Two recently discovered marble reliefs from the appropriately named House of the Dionysiac Reliefs in Herculaneum will be on display again for the first time since the eruption of Vesuvius in 79 A.D. hid them under 100 feet of volcanic ash. The reliefs will be part of a new exhibition at the British Museum called Life and death in Pompeii and Herculaneum which will display more than 250 artifacts on loan from Archaeological Superintendency of Naples and Pompeii and objects in the British Museum collection. Many of the pieces on loan have never before traveled outside of Italy.
The focus of the exhibit isn’t just to show off the beauties preserved at Pompeii and Herculaneum but rather to give visitors a glimpse into the daily lives of the people who lived in those towns under the shadow of Vesuvius. Along with entire rooms of frescoed walls, statuary, expensive jewelry and mosaics there are quotidian objects like a loaf of bread and a wooden crib that looks like it could have been made yesterday. The idea is to show the day-in-the-life snapshot captured by the unique preserving force of the eruption. The room of frescoes, for instance, will be on display along with plaster casts of the family who lived there. The bodies of a man, woman and small children huddled together in terror under the stairs of their house left uncanny impressions in the volcanic ash from which plaster casts were made. A dog rolling in agony on his back, one of the most famous of the casts, will also be part of the exhibition.
The two marble reliefs are part of a domestic scene from an elegant seaside villa in Herculaneum. They were embedded into two walls of a room whose fourth wall was open, overlooking the sea. There was probably a third matching relief on the third wall, but it was lost along with the wall during the eruption. The first one of the reliefs, a depiction of two satyrs and a mostly nude woman all engaged in the pouring and drinking of wine, was unearthed by accident in 1997.
The goal of the excavation was to uncover more of the Villa of the Papyri, a massive luxury home on the slopes of the volcano which belonged to Lucius Calpurnius Piso Caesoninus, father of Calpurnia, wife of Julius Caesar. The Villa of the Papyri was named after the 1,785 carbonized papyrus scrolls found in the library during excavations by Swiss engineer Karl Weber in the second half of the 18th century. It was also the model for the Getty Villa in Los Angeles. It was excavated via tunnels cut through the volcanic rock and most of it remains undiscovered under the modern town. The 1997 attempt failed to find more of the Villa of the Papyri but the House of the Dionysiac Reliefs was no small consolation.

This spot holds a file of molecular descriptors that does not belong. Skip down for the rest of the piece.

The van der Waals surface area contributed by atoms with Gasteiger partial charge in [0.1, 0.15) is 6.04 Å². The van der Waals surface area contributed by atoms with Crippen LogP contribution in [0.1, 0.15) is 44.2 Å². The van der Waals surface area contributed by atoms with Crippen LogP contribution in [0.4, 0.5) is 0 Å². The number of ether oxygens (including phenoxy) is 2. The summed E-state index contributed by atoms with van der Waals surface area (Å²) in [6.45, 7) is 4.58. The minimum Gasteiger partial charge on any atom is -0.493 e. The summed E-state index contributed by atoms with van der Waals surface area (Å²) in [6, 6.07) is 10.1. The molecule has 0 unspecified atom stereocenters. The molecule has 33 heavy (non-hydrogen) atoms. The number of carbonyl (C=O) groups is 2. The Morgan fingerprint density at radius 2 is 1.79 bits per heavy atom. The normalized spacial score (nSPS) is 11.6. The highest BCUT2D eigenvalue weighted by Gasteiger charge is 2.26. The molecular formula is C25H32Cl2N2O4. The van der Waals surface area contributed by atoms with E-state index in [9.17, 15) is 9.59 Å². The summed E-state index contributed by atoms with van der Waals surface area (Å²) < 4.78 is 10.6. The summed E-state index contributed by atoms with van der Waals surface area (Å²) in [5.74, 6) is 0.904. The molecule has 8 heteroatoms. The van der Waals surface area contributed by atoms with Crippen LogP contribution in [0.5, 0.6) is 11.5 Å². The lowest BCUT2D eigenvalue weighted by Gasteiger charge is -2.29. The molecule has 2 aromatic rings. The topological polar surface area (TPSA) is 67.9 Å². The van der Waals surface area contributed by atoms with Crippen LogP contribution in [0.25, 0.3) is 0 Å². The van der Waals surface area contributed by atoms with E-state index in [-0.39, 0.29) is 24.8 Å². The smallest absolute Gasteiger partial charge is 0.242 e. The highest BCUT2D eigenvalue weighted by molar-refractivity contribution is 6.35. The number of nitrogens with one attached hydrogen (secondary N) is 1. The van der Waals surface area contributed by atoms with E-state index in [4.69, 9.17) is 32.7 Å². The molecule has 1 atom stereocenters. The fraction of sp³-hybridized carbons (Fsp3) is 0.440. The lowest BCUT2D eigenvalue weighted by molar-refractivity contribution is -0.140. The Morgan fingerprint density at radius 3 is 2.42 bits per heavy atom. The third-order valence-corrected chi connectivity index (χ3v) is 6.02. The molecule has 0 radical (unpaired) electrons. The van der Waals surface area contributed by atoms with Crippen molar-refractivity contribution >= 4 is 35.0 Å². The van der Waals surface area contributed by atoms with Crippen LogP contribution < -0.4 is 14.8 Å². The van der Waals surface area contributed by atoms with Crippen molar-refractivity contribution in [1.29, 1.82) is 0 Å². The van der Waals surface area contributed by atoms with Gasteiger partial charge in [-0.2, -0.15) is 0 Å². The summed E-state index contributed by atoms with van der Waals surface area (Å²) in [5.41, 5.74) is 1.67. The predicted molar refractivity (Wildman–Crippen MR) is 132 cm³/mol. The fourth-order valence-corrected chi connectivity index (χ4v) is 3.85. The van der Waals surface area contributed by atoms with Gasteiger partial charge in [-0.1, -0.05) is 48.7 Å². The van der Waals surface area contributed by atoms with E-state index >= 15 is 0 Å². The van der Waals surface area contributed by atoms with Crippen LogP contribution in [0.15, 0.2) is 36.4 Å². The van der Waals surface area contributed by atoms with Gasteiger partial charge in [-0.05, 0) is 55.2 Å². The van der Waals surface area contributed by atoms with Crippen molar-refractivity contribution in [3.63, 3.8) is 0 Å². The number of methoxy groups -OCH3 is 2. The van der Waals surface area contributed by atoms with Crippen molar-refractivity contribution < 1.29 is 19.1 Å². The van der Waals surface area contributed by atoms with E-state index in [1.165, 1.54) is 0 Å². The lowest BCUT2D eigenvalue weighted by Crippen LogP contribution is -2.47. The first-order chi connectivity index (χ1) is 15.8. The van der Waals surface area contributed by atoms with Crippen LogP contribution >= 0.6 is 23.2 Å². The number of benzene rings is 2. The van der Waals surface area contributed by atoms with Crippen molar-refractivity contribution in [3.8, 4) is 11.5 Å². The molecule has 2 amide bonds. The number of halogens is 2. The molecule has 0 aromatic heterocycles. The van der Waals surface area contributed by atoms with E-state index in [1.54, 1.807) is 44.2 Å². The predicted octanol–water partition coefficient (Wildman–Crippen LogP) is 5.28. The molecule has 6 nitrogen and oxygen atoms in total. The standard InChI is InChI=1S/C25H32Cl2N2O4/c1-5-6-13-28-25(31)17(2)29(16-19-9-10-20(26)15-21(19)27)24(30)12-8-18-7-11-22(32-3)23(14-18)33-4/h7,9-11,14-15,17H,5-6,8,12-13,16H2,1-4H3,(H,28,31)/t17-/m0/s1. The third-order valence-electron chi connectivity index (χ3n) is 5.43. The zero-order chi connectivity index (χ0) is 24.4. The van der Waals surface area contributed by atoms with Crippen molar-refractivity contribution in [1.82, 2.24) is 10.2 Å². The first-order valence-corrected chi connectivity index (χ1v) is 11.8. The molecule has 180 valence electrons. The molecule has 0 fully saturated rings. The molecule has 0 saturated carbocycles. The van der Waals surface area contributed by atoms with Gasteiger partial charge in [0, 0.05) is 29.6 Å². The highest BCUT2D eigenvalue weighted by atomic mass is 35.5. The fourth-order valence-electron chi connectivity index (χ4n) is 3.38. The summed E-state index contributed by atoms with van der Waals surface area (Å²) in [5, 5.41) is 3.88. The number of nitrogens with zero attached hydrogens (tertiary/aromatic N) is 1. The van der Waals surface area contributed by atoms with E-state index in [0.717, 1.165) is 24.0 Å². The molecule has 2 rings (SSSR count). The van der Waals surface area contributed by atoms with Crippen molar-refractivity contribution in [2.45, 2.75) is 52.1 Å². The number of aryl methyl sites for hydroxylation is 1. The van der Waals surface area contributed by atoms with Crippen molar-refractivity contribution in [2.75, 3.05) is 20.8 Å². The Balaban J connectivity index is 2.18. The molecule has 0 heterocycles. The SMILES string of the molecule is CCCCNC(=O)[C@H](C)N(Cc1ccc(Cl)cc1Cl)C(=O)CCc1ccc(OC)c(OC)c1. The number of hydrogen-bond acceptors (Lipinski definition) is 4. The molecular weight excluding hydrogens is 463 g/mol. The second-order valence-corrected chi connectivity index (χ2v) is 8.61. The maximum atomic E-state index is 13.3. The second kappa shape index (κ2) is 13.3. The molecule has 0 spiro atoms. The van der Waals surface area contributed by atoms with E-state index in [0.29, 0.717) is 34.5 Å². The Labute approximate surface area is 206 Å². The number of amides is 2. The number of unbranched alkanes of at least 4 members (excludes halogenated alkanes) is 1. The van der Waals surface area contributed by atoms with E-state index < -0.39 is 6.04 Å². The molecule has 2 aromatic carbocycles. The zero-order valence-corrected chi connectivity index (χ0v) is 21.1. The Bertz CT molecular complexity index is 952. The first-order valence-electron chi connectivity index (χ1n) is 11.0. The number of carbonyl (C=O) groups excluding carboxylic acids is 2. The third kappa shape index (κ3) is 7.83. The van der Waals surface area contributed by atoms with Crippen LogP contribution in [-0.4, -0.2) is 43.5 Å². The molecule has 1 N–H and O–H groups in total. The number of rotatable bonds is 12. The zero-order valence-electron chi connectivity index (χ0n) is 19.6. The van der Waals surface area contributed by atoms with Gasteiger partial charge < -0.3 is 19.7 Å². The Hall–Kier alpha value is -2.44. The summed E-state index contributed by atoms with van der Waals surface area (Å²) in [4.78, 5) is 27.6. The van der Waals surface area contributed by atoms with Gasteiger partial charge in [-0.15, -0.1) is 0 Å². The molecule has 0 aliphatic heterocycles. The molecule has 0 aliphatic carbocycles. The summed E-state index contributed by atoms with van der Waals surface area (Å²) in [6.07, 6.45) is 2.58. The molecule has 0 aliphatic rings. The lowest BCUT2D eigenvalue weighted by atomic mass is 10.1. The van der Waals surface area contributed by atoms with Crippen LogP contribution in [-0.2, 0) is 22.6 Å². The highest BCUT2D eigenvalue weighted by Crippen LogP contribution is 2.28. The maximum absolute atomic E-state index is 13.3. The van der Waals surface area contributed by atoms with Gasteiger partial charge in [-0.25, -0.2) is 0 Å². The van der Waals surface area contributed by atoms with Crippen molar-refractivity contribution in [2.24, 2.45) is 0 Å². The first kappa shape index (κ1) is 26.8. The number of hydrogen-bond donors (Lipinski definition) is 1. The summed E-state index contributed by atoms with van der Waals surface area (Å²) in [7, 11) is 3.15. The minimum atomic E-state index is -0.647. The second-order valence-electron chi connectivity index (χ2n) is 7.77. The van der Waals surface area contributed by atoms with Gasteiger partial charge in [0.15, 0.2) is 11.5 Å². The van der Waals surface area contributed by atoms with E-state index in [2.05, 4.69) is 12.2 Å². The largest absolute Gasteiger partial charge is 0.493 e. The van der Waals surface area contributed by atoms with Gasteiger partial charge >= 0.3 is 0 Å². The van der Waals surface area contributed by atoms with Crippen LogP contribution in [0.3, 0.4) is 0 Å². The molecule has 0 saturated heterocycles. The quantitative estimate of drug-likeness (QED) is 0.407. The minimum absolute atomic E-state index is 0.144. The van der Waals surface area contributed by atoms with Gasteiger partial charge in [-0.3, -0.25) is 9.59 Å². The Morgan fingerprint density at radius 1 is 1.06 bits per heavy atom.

Excavations stopped because the parts of ancient Herculaneum that had already been exposed were in dire condition, so dire that much of the site had to be closed to tourists for their own safety. If this sounds familiar, it should. Pompeii is in the exact same position today. Herculaneum was saved by direct intervention of the privately funded Herculaneum Conservation Project (HCP) which focuses on doing all the constant maintenance necessary to keep an ancient archaeological site stable instead of digging for the next big, flashy find while the place falls apart around them.
In 2009, the HCP turned its attentions to the House of the Dionysiac Reliefs to stabilize and conserve the excavated site. On the last day of the project, the mud caking a section of wall fell off and a second marble relief in even better condition than the first one saw the light of the day for the first time since 79 A.D. This panel depicts a dancing Maenad and a bearded man, probably Dionysius, facing each other on the right side while on the left two other figures stand before an archaic Greek sculpture of Dionysius.
Since it was found still embedded in the wall, archaeologists were given the rare opportunity to study how these panels were mounted. There was no mortar used. They were placed in a niche two inches deep and held in place with iron cramps, two on the long sides, one on the short sides. Once the panel was in place, the exposed edges were filled in with painted plaster. Greek-style reliefs were very popular among wealthy Romans in the 1st century A.D.; getting to explore the practical mechanics of their installation was of major archaeological significance.
The second panel has never been on display before, and the last time the two were seen by human eyes in the same room was August 24th (or November 23rd), 79 A.D. Your eyeballs can be next by going to see the exhibition which opens March 28th and closes September 29th. This is destined to be another blockbuster, so if you’re in London or planning to be there during those dates, book your tickets now.